Its not fair! Inequality, the NHS and CCGs
In Sheffield some of us met recently to wrestle with what a Clinical Commissioning Group (CCG) health inequalities strategy should look like.
At the moment this is still very much a discussion rather than a strategy or policy – however, I think that some useful insights are beginning to emerge.
We thought that there are potentially three areas of focus that a Clinical Commissioning Group should be considering, these are:
As we move towards ‘co-commissioning’ of primary care it becomes even more important to consider what the roles of primary care and General Practice specifically should be in a local health system. This means building on the strengths that the General Practitioner membership of CCGs brings. This could include:
- developing closer partnerships with community organisations to help address the social determinants of health
- using social prescribing systematically
- consistent use of practice champions to create pathways of support and connection
There might also be a need to work with the CCG membership to develop a shared view of what we understand health inequalities to be – this is because it does still feel that people hold different views about what words like inequality and equality mean. For example sometimes conflating a focus on ‘protected characteristics’ with work on health inequality.
Regrettably there is also a minority within the medical profession who still find it too easy to blame the poor for their ill health – as a generally dispiriting list of comments from in response an article in Pulse about food banks shows – these views need to be challenged.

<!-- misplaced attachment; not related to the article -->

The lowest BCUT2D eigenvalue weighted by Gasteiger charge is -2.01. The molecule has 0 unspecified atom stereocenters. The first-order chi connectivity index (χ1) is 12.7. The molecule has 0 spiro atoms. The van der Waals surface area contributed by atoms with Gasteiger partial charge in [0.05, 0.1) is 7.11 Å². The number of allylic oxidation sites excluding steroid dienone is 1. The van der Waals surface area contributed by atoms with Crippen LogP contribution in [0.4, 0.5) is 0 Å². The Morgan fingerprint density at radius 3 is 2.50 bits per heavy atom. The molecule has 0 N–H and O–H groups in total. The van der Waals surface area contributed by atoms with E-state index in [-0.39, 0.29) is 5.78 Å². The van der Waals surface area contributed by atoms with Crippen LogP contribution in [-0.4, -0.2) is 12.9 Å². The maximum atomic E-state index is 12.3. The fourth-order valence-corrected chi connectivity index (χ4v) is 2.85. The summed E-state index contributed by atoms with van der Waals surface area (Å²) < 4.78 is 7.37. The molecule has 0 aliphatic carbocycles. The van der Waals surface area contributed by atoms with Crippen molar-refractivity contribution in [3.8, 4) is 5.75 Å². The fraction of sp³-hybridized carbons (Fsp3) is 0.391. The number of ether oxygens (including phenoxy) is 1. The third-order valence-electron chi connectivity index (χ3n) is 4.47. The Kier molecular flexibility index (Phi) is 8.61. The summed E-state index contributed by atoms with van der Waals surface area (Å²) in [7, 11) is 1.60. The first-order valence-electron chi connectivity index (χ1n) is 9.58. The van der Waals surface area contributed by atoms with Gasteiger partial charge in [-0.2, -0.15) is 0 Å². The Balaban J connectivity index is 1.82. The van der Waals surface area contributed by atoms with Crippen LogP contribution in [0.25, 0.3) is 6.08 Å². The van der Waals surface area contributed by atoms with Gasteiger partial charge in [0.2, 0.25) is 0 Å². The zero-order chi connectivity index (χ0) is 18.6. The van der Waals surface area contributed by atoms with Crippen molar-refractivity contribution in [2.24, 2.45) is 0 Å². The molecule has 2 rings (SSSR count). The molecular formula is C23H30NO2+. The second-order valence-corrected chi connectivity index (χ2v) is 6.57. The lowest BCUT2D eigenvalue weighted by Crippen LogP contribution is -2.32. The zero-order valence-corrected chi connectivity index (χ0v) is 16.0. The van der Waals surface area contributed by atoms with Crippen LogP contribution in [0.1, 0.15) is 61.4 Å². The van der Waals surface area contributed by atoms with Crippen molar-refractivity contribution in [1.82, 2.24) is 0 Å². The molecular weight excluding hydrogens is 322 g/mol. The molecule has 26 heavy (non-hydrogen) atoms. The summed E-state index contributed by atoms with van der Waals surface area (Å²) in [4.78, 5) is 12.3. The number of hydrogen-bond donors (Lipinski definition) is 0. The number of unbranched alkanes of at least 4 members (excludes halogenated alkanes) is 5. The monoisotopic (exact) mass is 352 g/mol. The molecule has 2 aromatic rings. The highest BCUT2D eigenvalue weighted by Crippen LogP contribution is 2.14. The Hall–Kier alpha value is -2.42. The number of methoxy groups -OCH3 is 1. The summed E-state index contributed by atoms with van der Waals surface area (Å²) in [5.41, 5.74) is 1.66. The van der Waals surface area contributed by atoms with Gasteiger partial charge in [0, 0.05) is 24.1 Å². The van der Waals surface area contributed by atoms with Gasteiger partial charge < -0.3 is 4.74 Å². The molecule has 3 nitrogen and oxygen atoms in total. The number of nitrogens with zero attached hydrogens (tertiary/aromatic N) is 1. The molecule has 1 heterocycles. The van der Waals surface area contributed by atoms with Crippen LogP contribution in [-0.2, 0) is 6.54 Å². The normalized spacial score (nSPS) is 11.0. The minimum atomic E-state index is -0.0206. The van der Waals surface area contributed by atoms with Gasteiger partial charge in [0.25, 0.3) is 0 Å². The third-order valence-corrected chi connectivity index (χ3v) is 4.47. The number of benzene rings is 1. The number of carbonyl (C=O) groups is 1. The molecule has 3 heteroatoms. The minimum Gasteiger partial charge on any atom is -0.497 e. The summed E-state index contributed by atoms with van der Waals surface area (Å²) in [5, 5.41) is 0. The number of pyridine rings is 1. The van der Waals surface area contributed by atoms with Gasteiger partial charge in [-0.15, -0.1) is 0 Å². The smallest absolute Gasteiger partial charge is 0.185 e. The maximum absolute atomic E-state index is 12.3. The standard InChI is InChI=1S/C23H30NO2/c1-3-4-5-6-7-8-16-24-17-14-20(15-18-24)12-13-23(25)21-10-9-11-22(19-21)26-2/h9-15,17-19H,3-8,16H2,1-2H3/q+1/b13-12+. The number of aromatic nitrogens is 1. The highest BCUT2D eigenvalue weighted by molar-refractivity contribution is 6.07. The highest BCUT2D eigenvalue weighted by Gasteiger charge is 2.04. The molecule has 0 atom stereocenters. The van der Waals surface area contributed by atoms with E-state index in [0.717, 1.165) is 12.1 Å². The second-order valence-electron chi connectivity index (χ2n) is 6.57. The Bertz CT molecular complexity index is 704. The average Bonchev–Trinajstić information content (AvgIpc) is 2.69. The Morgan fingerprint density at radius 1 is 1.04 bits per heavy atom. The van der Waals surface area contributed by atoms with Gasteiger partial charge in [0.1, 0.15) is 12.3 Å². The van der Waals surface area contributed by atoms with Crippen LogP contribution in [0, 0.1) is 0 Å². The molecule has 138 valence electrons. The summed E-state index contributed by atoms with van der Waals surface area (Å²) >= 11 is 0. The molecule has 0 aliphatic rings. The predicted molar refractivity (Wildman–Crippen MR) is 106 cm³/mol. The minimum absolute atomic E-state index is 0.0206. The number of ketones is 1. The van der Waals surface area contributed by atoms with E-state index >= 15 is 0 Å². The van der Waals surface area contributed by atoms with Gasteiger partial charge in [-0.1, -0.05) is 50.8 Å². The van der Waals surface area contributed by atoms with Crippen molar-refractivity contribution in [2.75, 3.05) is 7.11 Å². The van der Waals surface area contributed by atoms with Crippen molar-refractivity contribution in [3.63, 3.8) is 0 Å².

This is of course the official role of Clinical Commissioning Groups however more needs to be done, for example:
- How do CCGs ensure that big NHS providers in particular take a clear responsibility for ensuring that that their services respond to the needs of people with multiple disadvantage? There is a real issue of people failing to engage with secondary services because of their complexity, language and cultural barriers and issues like access to transport.
- What can CCGs do to ensure that big NHS providers have a coherent health inequalities strategy that goes further than a focus on protected characteristics and HR policy?
- We need to avoid tackling health inequalities being seen as something that is done through small stand alone procurement exercises.
The third strand is the CCGs relationship with the wider local health system. This includes a wide range of issues – but particularly connection through the Health and Wellbeing Board with work to address the Social Determinants of Health. So here we might expect to see connections with:
- Strategic work on voluntary sector and volunteer development
- Work on income, debt and poverty
- Strategic work on voice and advocacy
It could also mean considering the relationship that a CCG Health Inequalities Strategy has to key local plans such as priorities that might emerge from Fairness Commissions – where these have been carried out.
What do you think?
I would be very interested in ideas and approaches from other CCGs who are trying to take a more strategic approach here.
With thanks to Susan Hird, Leigh Sorsbie and Ted Turner